After a two-year incubation period, local company dog & pony dc brings their new devised theater piece Toast to the stage. It is billed as an exploration of innovation and scientific discovery – tracing the advent of the toaster to Benjamin Franklin’s electricity experiments during a fake meeting of a secret scientific society called T.O.W.L. (The Order of Wind and Lightning).
Devised theater means there is no playwright. Instead, directors Rachel Grossman, Ivania Stack, and Wyckham Avery along with a huge team of performers work shopped ideas with and without an audience. Even with all of the pre-work, it remains a largely improvised show with long minutes of audience interaction. It also includes films, PowerPoint presentations, and breakout groups with the audience.
A rotating group of 17 actors fill six roles. Some performances are ASL interpreted. For this performance, Tyrone Giordono, Jon Reynolds, Melanie Harker, Tamieka Chavis, Jared Mezzocchi, and Lindsey D. Snyder played a kooky and hilarious cast of characters – including the extremely over enthusiastic newbie Sam (Harker), the bitter, betrayed veteran Chris (Reynolds), the Dalai Lama quoting Morgan (Mezzocchi), and several other scientists.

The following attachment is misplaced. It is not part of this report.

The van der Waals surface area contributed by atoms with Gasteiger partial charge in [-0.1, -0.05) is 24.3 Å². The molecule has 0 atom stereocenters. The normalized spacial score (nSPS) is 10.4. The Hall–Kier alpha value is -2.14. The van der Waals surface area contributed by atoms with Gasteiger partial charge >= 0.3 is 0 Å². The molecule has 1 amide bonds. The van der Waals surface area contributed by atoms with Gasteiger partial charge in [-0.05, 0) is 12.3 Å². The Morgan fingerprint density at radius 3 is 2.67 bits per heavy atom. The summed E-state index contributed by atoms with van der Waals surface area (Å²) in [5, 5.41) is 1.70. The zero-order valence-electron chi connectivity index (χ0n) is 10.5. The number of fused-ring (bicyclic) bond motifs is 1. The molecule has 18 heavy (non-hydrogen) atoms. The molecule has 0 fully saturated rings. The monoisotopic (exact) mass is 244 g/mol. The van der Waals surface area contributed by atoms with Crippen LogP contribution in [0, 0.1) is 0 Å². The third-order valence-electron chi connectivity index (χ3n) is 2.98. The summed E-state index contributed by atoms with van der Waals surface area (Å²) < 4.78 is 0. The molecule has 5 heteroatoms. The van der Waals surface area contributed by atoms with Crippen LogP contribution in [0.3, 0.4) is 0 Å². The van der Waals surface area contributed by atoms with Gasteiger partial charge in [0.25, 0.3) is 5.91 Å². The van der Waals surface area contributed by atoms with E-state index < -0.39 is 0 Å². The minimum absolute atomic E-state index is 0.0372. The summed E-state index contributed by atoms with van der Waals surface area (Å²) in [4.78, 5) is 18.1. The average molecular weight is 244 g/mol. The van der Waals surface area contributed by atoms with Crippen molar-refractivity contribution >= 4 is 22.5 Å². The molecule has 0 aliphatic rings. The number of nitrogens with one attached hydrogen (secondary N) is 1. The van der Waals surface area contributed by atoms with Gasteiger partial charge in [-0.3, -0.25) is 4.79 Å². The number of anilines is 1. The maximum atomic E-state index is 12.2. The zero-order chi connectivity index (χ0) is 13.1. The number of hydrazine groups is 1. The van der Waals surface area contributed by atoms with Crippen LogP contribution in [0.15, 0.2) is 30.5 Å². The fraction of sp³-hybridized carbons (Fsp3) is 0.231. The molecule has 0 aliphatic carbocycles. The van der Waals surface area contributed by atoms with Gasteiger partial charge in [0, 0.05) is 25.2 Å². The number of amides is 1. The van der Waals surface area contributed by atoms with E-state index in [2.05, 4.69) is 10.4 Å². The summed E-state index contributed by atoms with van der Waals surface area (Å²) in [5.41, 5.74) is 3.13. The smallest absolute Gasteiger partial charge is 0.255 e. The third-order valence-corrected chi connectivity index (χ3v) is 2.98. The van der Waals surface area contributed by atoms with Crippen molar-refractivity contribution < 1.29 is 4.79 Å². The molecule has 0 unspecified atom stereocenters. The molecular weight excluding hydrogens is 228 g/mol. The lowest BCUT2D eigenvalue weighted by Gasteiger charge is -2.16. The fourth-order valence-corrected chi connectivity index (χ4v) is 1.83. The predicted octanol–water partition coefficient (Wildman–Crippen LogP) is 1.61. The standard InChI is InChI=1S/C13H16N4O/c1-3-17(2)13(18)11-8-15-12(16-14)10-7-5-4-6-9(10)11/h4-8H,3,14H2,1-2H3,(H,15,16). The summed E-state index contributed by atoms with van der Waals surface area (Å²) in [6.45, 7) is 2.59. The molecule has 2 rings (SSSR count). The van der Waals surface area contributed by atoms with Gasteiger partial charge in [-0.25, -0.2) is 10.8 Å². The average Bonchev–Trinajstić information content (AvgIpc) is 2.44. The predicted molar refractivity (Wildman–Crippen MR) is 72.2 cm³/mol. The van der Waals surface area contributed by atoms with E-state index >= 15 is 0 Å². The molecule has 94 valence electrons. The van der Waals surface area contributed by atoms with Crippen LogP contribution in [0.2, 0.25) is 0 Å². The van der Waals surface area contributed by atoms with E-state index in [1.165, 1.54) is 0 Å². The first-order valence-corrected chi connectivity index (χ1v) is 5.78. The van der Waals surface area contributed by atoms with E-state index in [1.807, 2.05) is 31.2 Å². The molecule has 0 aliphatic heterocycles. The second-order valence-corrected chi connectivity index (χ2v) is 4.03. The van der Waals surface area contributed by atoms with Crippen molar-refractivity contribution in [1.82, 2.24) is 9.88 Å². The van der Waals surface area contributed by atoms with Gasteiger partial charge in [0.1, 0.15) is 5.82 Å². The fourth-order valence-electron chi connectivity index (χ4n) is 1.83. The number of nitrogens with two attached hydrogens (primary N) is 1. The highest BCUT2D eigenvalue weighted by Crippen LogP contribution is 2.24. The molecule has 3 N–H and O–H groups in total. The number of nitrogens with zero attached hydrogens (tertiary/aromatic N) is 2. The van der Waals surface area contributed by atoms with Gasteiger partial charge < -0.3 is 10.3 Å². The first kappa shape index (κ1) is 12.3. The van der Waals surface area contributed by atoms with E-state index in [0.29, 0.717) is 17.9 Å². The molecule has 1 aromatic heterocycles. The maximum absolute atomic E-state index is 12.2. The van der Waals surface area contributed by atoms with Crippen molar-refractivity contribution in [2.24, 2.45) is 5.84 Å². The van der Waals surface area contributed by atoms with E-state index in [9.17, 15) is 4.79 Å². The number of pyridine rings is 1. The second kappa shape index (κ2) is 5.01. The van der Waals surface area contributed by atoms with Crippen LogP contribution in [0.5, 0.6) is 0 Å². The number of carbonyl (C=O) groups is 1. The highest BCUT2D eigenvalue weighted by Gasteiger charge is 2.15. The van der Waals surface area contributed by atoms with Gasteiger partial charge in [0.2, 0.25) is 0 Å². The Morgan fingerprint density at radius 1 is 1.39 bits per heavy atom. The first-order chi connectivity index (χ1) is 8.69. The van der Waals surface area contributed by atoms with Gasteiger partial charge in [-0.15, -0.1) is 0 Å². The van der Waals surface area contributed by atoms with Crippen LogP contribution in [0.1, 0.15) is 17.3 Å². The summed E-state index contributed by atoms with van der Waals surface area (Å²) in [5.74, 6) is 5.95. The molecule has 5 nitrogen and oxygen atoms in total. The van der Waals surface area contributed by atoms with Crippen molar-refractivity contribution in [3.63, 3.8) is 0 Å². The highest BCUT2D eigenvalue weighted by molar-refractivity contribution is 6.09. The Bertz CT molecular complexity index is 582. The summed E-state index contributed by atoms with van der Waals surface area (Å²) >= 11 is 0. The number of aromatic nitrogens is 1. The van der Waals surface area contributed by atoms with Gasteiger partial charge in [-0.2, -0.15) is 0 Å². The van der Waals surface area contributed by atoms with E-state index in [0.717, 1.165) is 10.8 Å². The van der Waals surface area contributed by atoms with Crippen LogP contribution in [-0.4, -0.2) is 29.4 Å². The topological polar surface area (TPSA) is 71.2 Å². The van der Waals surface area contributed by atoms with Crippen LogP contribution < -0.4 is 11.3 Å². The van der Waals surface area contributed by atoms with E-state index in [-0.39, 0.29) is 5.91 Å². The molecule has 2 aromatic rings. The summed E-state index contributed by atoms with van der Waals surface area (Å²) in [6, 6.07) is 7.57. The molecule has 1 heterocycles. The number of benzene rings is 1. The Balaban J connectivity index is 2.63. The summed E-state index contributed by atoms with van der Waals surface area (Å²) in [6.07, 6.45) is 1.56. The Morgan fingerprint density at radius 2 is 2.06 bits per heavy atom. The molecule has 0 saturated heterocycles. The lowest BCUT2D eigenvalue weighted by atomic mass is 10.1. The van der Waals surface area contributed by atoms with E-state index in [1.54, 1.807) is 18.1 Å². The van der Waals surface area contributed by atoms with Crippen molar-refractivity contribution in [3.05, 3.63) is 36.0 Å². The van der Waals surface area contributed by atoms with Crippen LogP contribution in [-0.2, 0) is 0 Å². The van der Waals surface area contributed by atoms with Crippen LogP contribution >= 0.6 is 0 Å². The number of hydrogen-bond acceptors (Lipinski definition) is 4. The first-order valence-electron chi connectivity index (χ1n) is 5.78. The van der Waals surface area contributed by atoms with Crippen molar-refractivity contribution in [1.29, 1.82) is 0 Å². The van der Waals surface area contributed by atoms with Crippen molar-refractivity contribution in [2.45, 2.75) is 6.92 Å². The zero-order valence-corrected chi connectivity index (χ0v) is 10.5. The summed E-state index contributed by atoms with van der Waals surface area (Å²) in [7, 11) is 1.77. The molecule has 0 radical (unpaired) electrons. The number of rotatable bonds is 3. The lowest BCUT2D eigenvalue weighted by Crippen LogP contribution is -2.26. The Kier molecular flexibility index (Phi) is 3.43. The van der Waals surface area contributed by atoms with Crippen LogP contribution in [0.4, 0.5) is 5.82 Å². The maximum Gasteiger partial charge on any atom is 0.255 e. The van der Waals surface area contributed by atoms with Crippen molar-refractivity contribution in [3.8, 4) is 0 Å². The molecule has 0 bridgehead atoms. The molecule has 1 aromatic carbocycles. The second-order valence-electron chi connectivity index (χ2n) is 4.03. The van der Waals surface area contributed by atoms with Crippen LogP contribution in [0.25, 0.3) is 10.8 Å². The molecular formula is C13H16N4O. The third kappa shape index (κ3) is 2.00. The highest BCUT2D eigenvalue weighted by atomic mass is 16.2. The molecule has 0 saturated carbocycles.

The play is at its best when these characters are pinging off one another and the audience with such enthusiasm you can’t help but play along and laugh. Like dog & pony dc’s recent hit Beertown about a fictional town council meeting, Toast actors are in character from the moment you enter the venue and the audience becomes new members of the Order.
Before the official meeting, there is a science fair filled with strange facts and activities as the actors ad lib and warm up the crowd, then the meeting of T.O.W.L begins. What follows is over an hour of audience participation in a brainstorming session to find the next frontier of scientific discovery.
It’s also where Toast stumbles a bit. They take the process absolutely seriously – but in doing so they blur the line between performance, satire, improv, and a real meeting. Instead of enjoying a performance, we seem to actually be attending a scientific society meeting, which is far less fun than attending a fake scientific society meeting. It’s a shame because the long brainstorming sessions do not allow the actors much time to interact with each other.
That being said, this is very much a work in progress. The devising process doesn’t stop just because opening night happened and with different actors and a different audience every night, it will be a new show tomorrow.
There were a number of magical moments that are only possible when the audience and the actors get close to each other, throw out the script, and see what happens and those moments are eminently worth seeing the show for, because you really won’t find it anywhere else. Dog & pony dc continues to explore the frontier of what theater is and can be and Toast offers a warm-hearted and creative addition to their canon.
Running time: 2 hours, with no intermission.